3. With several long lengths of duck/duct tape, secure the foam to the tip of the sword by running the tape over the tip of the foam mid-length into the tape strip and secure both ends to the striking surface. It is important to NOT compress the foam at all. Also, the tape will probably not stick to the foam itself, so the long strips of tape form more of a harness in which the foam will rest. Once fully enclosed in tape, the foam will slowly re-inflate once compressed, as there will probably be insufficient holes to allow the air back into the thrusting tip. There are two ways to add holes. First, leave gaps in the strips of duct tape. These large holes will allow the tip to quickly re-inflate once compressed, but will provide less padding, as it will also deflate quicker when thrust into a target. The foam will also not last as long, as it will be exposed to the elements. The other way is to fully encase the foam and poke holes in the sides of the tip with a knife. The tip should compress more slowly, providing more thrusting protection, but will also re-inflate slower, so the tip may not be fully re-inflated if multiple thrusts occur quickly. My personal preference is the latter, but feel free to choose whatever method best fits your fighting style.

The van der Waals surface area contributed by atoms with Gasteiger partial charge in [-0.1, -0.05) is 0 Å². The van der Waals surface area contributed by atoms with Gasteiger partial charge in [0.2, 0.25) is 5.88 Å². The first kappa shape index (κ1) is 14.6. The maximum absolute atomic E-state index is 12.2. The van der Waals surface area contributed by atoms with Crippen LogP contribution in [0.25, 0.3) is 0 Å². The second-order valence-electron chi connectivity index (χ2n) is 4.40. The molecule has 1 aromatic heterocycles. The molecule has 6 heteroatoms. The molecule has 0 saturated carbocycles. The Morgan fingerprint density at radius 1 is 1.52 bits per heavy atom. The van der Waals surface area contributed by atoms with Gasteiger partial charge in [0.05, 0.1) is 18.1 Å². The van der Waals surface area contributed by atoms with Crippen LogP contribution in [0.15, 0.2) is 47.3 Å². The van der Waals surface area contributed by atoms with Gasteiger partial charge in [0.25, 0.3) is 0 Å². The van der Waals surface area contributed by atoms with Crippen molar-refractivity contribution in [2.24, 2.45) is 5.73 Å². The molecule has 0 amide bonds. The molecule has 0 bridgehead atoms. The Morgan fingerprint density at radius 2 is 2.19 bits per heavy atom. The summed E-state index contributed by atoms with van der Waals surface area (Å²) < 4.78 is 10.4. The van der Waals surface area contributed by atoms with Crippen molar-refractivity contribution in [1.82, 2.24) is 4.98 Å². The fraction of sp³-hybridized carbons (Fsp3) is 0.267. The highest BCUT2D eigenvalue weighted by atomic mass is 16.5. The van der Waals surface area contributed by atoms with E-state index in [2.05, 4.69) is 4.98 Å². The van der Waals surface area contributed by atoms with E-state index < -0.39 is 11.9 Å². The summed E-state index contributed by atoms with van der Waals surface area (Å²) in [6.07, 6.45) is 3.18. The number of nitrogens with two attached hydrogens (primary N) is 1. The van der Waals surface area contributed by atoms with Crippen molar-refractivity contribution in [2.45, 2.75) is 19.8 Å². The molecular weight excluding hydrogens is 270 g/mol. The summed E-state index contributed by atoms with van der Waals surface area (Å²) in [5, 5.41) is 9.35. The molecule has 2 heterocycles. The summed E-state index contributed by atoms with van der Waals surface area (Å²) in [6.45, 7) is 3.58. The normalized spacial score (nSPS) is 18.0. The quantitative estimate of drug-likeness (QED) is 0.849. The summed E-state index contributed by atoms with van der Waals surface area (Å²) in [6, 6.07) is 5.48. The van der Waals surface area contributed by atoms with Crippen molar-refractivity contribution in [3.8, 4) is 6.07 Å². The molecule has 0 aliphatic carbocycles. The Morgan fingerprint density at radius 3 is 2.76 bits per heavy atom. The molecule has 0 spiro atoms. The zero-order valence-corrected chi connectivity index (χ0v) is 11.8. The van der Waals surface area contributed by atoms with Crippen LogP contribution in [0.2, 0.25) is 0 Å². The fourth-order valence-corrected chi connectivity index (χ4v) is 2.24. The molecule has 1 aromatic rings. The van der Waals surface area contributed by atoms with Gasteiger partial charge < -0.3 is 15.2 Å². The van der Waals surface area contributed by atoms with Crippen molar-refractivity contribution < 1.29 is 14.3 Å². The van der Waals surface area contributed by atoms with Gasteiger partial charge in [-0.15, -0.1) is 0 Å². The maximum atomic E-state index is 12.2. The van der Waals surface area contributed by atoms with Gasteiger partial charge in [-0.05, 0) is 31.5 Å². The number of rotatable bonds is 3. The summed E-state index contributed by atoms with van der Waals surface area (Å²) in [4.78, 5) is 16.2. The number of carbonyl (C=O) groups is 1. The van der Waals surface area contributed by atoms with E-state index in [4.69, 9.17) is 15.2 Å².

Step 5: Install the Pommel Guard and Finish the Hilt

  1. Take a short length of pipe insulation and rightly roll it into a 'plug' approx 3/4" (20mm) in diameter. You can use the diameter of the PVC pipe for reference if necessary. Tightly roll the plug in tape (I used fiber reinforced packing tape, but you can use any tape).
  2. Cut a 5mm section of the plug off. Discard the rest, or keep it for other pommel guards in the future.
  3. Insert the 10cm overage of dual-layer foam insulation cut off of the end of the sword from the last page and insert it onto the pommel(the end of the grip) so that the foam extends 5mm over the end of the pipe.
  4. Insert the 5mm plug into the end of the pommel. When fully inserted, the plug should be flush with the end of the pommel guard.
  5. Wrap the pommel guard in duck/duct tape in a similar fashion to the striking surface so that the tape extends 10-20 onto the hilt and does not compress the foam at all
  6. Wrap the grip in hockey tape, covering the duck/duct tape overages from the striking surface, as well as the overage from the pommel guard.

That's it! Run your hands along all taped surfaces making sure it has a solid adherence with no bubbles. Crush the thrusting tip a number of times and watch how fast it deflates and then re-inflates, patching or making new holes to adjust it. Lastly, pound yourself in the head a couple of times with the striking surface. If you're still conscious after a few blows, the sword passes the test! If not, seek medical attention.